We seem to have moved on in the past week from third way politics towards the third phase of New Labour's agenda.
Much of Tony Blair's speech last week to the party faithful was designed to head off an increasingly vociferous challenge from Labour's traditional public sector supporters but it did contain some evidence of the way in which Government thinking is taking us for the rest of this Parliament.
Blair argued the current “phase” of “driving through reform” followed earlier work in becoming electable and laying economic foundations.
Towards the end of the last Parliament, everyone looked towards an inevitable second term for New Labour. Much of the conversation centred ON the second term being the term of delivery. This is now very much at the front of the political agenda.
Away from the public services which are causing the Government difficulty among its traditional supporters, the financial services agenda is starting to become much more interesting and the opportunities for shaping policy are becoming ever more diverse.
In 1997, there was a clean slate. Quickly, we saw the creation of the FSA, independence for the Bank of England, pension misselling compensation driven more aggressively, the launch of Isas, stakeholder pensions and limited depolarisation.
But the Government believes there is still much to do and is very keen to hear new ideas on how to energise many of the structures which have been launched since it came to office.
The cornerstone of Government savings policy – in pure product terms – the Isa – has got off to a strong start, the same cannot be said for its poor relation, the IPA.
The much-vaunted individual pension account was set to take the high-net-worth end of the market by storm – the typical home for many IFAs. However, intermediaries have not had a lot to choose from in the past year to offer their clients. At the last count, only one major provider had launched an IPA.
Much of the Government's agenda has been focused on stakeholder as the primary pension idea so the IPA has met with little clear interest. But the Treasury has not given up on it yet – and this serves as a very important lesson for dealings with the Government.
New Labour likes to launch initiatives. Initiative after initiative, big idea after big idea remain the order of the day. So far, as the Government sees it, the financial services industry has not risen to the challenge of energising much of Labour's product agenda – stakeholder has been a damp squib and the IPA has failed.
With “delivery” in mind in the second term, perhaps now is the time to provide some third-wave thinking towards overall Government pensions and savings objectives.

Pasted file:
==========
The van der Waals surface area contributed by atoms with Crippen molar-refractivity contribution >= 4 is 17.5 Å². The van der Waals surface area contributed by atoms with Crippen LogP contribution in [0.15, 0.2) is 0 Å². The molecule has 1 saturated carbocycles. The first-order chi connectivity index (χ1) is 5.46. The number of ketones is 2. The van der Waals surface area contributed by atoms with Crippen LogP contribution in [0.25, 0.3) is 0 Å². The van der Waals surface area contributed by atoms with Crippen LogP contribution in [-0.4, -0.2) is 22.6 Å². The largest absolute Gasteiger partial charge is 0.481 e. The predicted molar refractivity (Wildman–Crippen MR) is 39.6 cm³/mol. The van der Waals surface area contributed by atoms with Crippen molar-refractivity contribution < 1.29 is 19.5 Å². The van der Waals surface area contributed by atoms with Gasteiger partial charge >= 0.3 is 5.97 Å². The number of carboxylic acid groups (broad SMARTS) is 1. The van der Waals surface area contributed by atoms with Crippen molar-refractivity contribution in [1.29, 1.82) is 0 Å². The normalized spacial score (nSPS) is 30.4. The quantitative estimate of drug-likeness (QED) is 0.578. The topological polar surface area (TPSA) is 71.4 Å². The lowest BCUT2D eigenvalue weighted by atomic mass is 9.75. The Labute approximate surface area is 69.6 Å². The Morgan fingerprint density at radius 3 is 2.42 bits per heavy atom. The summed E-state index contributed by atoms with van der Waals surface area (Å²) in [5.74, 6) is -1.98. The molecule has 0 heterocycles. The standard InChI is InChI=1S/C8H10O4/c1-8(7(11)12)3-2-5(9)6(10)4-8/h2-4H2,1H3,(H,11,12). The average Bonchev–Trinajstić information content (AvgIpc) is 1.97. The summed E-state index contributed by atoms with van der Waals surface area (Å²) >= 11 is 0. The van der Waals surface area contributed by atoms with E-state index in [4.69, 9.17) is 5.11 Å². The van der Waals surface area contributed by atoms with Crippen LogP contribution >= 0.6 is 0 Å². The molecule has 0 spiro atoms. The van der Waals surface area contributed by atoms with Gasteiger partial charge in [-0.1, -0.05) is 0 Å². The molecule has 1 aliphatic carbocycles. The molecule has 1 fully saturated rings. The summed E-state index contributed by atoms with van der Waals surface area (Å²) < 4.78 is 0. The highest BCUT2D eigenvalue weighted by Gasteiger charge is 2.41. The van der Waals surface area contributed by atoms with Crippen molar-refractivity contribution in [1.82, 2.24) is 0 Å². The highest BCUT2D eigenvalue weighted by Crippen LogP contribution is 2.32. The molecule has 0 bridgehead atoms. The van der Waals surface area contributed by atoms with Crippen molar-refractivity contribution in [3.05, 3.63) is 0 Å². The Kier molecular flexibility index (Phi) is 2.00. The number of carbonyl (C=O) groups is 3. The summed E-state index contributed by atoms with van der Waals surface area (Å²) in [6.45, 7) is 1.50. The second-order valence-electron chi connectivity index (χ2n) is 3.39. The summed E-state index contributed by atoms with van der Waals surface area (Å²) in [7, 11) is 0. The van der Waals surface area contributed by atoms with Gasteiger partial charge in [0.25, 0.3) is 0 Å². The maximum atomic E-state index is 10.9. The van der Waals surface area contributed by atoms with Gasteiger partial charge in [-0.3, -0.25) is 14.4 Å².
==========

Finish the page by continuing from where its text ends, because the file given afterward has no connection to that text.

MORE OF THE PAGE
The Isa has been a considerable success – you can tell from the lack of any sustained Tory or Liberal Democrat attack on the concept. The only thing which has got in the way has been the state of world markets which has driven more people into cash Isas in recent months than equity-linked Isas, although this trend is beginning to adjust.
Another factor in the Isa weaponry is the fact there has been considerable evidence of consumer awareness of the nature of the product which has outstripped the previous savings life form – Nigel Lawson's Pep.
People know and understand what an Isa is designed for. They may not know exactly how it works but the three letters Isa have become a consumer brand in their own right and this provides financial marketeers with a considerable benefit.
Watching one of the committee sessions of the private member's bill sponsored by David Curry, MP, the Pensions Annuities (Amendment) Bill,I was amazed to see Economic Secretary Ruth Kelly say there are “many ways” to save for retirement – Isas, property, etc. This was the first admission I had seen that the Government was abandoning pensions as the preferred way to save for retirement. An admission that the Government has recognised what is market practice. Many IFAs are now only advising their clients to use an Isa model for retirement savings.
The adaptability of the Isa for pensions was part of the original thinking for the IPA – but the initial product has been hidebound by its perceived complexity which has done nothing to encourage providers or sales.
Recent work by our partners at the Pep and Isa Man-agers' Association has centred on using the Isa format to enhance pension take-up. One of Pima's key recommendations is to produce a retirement Isa to replace the IPA.
One of the central features of such an approach would be to give up-front tax credit to encourage sales and provide rapid fund growth in the early stages.
The benefits of a rebranded IPA could be tremendous. It would be easily understandable; providers would not need to have the high up-front load costs in terms of marketing and systems as are usually needed.
But most important, a retirement Isa could help fill the pension gap which is opening up for millions as occupational defined-benefit schemes disappear. As many people in mid-career thought they had a pension for life there is a strong political need to provide a replacement for DB schemes and quickly.
What this group urgently needs is something along the lines of a retirement Isa which will provide an efficient top-up for those staring at a black hole in their retirement pot.
In terms of the policy melting pot, with the annuities review and Sandler and Pick-ering, there is much burning away. But there is the opportunity to energise pension policy with the already established Isa.
Let just hope that the third phase is not just a phase.
Iain Anderson is director and chief corporate counsel at Cicero Consulting